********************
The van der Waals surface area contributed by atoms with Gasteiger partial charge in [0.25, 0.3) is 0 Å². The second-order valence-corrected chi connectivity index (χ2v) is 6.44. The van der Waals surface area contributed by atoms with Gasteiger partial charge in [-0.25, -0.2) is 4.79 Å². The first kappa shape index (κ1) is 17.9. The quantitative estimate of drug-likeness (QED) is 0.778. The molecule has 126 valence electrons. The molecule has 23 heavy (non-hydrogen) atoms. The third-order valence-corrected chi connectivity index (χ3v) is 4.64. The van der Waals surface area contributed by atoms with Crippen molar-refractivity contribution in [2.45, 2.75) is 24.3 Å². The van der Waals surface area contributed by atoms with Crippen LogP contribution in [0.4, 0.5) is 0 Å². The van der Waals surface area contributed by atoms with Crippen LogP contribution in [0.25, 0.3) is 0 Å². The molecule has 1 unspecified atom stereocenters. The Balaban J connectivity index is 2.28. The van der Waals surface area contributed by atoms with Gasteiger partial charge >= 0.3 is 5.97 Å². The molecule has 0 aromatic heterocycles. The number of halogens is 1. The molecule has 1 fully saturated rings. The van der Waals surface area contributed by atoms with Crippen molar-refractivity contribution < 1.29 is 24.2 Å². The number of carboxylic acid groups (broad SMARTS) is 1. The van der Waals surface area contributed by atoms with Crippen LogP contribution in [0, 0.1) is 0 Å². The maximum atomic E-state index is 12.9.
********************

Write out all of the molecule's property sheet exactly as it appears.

The van der Waals surface area contributed by atoms with Gasteiger partial charge in [0.25, 0.3) is 0 Å². The second-order valence-corrected chi connectivity index (χ2v) is 6.44. The van der Waals surface area contributed by atoms with Gasteiger partial charge in [-0.25, -0.2) is 4.79 Å². The first kappa shape index (κ1) is 17.9. The quantitative estimate of drug-likeness (QED) is 0.778. The molecule has 126 valence electrons. The molecule has 23 heavy (non-hydrogen) atoms. The third-order valence-corrected chi connectivity index (χ3v) is 4.64. The van der Waals surface area contributed by atoms with Crippen molar-refractivity contribution in [2.45, 2.75) is 24.3 Å². The van der Waals surface area contributed by atoms with Crippen LogP contribution in [0.4, 0.5) is 0 Å². The van der Waals surface area contributed by atoms with Crippen LogP contribution in [0.25, 0.3) is 0 Å². The molecule has 1 unspecified atom stereocenters. The Balaban J connectivity index is 2.28. The van der Waals surface area contributed by atoms with Gasteiger partial charge >= 0.3 is 5.97 Å². The molecule has 0 aromatic heterocycles. The number of halogens is 1. The molecule has 1 fully saturated rings. The van der Waals surface area contributed by atoms with Crippen molar-refractivity contribution < 1.29 is 24.2 Å². The number of carboxylic acid groups (broad SMARTS) is 1. The van der Waals surface area contributed by atoms with Crippen LogP contribution in [0, 0.1) is 0 Å². The maximum atomic E-state index is 12.9.